As an artist, curator, and educator, Robert Houle has made an indelible impact on Canadian and Indigenous art. For four decades he has been reconciling and synthesizing contemporary art trends and Anishnabe traditions: encouraging a renewed vision of the world that includes cultural memory; exposing and challenging the government on political issues affecting Indigenous peoples, including land rights and the rights of Indigenous art and artists; and decolonizing the museum and the self.
The importance of the land, its sacredness and history, is a thread that runs through Houle’s work. Most of his artwork emphasizes how land is the key element in understanding one’s history and future path, and in shaping his Anishnabe identity. For Houle, the loss of ancestral land has been a cause of a grave identity crisis for generations of First Nations. His own connection to a particular geography is evident in Muhnedobe uhyahyuk (Where the gods are present), 1989, in which he renewed his relationship with the prairie landscape and reclaimed it for his people in Sandy Bay, Manitoba.
The legacy of European colonization has rendered First Nations peoples alienated in their own territories. Houle believes that places “can be socially and politically constructed and this construction is about power.” His work frequently emphasizes political issues related to land, visually asserting First Nations’ historic and legal connection to it, as in Premises for Self-Rule, 1994. Aboriginal Title, 1989–90, is another such example. This work presents four crucial dates marking years when legislation was passed that served as legal precedents for First Nations’ rights and freedoms regarding land: 1763, 1867, 1876, and 1982.
In the late 1980s and 1990s, political events across Canada galvanized Indigenous solidarity and aroused activism that would resonate throughout the decades. It was a charged period, when First Nations articulated clear positions regarding land claims, human rights, self-determination, and self-government, including the “no” vote to the Meech Lake Accord by Elijah Harper, a Cree member of the Manitoba Legislative Assembly.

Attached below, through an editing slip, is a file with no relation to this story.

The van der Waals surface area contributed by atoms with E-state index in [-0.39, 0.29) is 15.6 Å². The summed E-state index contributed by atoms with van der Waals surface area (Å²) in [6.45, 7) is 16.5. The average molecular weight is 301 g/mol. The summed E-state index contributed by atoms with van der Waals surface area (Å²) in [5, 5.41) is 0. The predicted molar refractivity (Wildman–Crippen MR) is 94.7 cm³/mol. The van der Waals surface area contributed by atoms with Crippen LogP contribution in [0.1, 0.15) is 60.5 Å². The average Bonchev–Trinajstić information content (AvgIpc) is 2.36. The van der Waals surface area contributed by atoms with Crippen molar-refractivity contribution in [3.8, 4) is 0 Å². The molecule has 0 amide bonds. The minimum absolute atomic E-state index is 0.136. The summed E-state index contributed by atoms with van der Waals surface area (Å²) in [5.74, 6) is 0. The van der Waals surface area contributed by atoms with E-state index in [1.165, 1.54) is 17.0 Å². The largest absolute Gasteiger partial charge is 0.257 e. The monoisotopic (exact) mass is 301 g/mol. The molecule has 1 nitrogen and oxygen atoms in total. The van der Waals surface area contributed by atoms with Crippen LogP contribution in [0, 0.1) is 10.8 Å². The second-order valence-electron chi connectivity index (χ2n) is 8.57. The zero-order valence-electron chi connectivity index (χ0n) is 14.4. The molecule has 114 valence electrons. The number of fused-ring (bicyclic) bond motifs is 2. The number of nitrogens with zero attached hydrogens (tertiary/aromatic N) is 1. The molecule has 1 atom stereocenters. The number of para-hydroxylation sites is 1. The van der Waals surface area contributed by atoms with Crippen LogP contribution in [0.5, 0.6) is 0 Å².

The tension was exacerbated by controversies that also shook up the museum world. For instance, in connection with a land dispute, the Lubicon Lake Nation boycotted the exhibit The Spirit Sings: Artistic Traditions of Canada’s First Peoples, organized by the Glenbow Museum, Calgary, in conjunction with the 1988 Winter Olympics. The show included historical Indigenous objects previously removed from their communities without permission and loaned to the Glenbow from national and international ethnographic and anthropological collections. At the same time, Indigenous artists across Canada were vocalizing the ongoing exclusion of their art from the majority of mainstream art institutions. Boycotts, demonstrations, media storms, and protest art had a profound impact on the content of—and contexts for—Houle’s work.